SCHOOLS that offer programs to visit the elderly or feed the hungry could help young adults become more compassionate as well as improve academically.
Queensland-born Christian Brother Damien Price said at a recent ecumenical education conference that educational programs calling students “to the edge” taught empathy and compassion.
The method, which Br Price referred to as service learning, was also a command from Pope Francis.
“It’s basically where young people learn through doing and through relationships with people and groups on the edge, whether the elderly, the homeless, or refugees, or the environment,” he said.
“Pope Francis has called us to the edge; that’s where Jesus spent all his time.”
Students at Mt Maria College in Petrie have adopted service learning in their agricultural studies department’s animal care program.
The students share their love for animals with the local nursing home as a regular surprise for the residents.
Assistant principal for religious education Janelle Doohan said common love of animals helped students build a connection and willingness with a group they might not have visited on their own accord.
“I think that feeling that you’ve got something you can share, whether young or old, in common with someone has built a sense of confidence in the younger students and a willingness to go somewhere they normally wouldn’t want to go,” Mrs Doohan said.
Students at Aquinas College, Ashmore, have reached out to the Gold Coast’s homeless community by making sleeping bags for their local St Vincent de Paul Society conference.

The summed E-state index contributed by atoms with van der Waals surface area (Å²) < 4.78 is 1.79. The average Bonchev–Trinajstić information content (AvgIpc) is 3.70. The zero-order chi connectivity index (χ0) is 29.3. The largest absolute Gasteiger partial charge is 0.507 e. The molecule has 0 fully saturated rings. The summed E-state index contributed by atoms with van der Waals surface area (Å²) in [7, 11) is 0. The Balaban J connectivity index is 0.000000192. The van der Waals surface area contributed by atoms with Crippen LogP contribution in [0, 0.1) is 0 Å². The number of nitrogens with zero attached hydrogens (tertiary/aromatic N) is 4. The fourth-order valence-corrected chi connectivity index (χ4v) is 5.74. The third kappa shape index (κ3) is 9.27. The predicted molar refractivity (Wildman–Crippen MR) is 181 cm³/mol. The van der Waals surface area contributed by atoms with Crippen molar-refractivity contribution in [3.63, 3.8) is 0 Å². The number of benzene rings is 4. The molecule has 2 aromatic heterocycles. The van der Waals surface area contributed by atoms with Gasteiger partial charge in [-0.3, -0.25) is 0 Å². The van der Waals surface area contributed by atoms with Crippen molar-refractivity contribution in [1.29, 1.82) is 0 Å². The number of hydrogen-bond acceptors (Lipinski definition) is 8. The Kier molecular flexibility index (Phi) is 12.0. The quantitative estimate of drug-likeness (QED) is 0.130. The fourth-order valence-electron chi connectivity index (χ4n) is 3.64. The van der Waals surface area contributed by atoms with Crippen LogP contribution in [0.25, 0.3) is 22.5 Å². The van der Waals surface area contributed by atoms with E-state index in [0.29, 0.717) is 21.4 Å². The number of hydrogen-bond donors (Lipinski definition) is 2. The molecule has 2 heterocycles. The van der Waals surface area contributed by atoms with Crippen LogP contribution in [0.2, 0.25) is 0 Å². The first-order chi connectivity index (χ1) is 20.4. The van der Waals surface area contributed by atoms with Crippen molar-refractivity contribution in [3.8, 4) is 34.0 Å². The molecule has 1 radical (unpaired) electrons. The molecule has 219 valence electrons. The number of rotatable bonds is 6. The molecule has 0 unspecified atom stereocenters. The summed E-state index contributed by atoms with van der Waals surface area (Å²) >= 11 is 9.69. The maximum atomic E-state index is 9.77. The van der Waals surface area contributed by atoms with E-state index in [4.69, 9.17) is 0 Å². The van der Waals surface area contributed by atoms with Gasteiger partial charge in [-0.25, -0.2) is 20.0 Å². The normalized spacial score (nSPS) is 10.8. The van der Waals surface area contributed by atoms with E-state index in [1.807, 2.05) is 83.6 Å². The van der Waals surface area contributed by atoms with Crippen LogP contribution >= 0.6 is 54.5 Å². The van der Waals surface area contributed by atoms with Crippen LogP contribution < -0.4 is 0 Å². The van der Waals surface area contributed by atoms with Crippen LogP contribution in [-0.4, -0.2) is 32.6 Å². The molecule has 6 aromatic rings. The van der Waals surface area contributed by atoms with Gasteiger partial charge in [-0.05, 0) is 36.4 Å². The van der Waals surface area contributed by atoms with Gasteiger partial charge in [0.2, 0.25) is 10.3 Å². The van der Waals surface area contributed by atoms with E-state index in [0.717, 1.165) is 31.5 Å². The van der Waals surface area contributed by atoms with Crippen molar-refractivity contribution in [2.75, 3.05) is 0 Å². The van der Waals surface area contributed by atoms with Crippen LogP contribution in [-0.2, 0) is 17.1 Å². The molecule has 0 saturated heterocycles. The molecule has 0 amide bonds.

The school is also organising a sleepout for students to experience being homeless later in the year.
Br Price, who returned to Brisbane last Christmas after serving in Melbourne for the past seven years, is no stranger to the invaluable effects of service learning activities.
As the brainchild of respite holiday experience Edmund Rice Camps and co-founder of Eddy’s Van, and with 30 years’ teaching experience under his belt, he knows how service learning emphasises education beyond the textbooks.
Speaking at the Transforming Service conference in Brisbane, Br Price also shared the “potential danger” of using service learning as a moral or charitable “checklist”.
“There’s all sorts of psychological dangers if it’s not done well – not only that you can be very patronising, demeaning, so you’re not respectful of the other,” he said.
When the experience was done well, it can help improve students’ academic progress – “because a bi-product of all this beautiful service is you learn lateral thinking skills”, Br Price said.
“You get more creative in your problem-solving,” he said.
Representatives from Brisbane Catholic Education schools attended the conference as well as attendees from Anglican, Uniting and Lutheran schools.